Ubiquitin-dependent endocytosis, trafficking and turnover of neuronal membrane proteins


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Abstract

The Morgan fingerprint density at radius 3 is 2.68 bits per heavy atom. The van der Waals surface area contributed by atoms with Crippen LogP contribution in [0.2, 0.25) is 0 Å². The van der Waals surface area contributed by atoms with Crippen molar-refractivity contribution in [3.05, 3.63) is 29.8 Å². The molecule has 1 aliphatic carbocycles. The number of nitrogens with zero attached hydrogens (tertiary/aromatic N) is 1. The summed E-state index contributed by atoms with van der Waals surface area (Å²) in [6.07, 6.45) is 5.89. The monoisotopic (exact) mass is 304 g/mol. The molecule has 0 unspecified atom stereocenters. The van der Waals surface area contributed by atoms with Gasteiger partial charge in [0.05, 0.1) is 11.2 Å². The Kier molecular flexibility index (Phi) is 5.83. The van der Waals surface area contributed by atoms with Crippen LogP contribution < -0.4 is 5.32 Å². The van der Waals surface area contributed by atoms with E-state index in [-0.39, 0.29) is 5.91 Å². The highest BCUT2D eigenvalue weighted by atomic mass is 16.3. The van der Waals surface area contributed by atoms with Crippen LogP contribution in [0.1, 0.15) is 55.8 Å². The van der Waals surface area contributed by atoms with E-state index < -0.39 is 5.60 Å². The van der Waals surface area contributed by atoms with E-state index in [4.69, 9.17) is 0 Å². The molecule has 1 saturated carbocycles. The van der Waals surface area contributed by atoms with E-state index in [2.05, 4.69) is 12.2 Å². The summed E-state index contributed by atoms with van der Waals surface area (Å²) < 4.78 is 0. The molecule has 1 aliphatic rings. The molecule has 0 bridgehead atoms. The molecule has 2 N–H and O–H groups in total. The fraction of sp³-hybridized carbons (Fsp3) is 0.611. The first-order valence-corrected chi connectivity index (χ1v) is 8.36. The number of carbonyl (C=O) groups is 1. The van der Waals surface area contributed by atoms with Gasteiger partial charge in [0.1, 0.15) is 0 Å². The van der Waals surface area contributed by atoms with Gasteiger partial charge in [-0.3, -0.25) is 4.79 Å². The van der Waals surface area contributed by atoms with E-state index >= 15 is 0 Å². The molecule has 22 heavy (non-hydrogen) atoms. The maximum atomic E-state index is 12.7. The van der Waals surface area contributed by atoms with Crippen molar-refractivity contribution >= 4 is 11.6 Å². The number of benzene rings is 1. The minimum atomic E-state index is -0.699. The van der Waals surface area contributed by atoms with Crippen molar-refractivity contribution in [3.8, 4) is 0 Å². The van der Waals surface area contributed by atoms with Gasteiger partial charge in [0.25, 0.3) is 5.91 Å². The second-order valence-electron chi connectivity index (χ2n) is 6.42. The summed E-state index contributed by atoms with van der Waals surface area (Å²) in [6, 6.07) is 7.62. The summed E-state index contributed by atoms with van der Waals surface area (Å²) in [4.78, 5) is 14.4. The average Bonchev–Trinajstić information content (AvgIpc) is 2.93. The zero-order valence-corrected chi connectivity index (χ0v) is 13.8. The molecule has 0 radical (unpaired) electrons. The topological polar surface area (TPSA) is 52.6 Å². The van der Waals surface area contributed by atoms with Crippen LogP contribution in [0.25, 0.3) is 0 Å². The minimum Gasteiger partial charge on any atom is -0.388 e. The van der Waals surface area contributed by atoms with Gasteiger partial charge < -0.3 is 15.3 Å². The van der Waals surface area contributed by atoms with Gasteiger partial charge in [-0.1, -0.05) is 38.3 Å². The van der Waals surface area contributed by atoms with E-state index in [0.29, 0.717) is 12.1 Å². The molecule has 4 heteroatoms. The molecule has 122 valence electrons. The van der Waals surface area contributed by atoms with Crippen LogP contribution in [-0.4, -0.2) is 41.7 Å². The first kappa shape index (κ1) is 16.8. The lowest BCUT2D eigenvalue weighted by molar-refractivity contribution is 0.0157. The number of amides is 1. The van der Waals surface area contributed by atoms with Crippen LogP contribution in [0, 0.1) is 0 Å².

Extracellular signaling between cells is often transduced via receptors that reside at the cell membrane. In neurons this receptor-mediated signaling can promote a variety of cellular events such as differentiation, axon outgrowth and guidance, and synaptic development and function. Endocytic membrane trafficking of receptors ensures that the strength and duration of an extracellular signal is properly regulated. The covalent modification of membrane proteins by ubiquitin is a key biological mechanism controlling receptor internalization and endocytic sorting to recycling and degradative pathways in many cell types. In this review we highlight recent findings regarding the ubiquitin-dependent trafficking and turnover of receptors in neurons and the implications for neuronal development and function.

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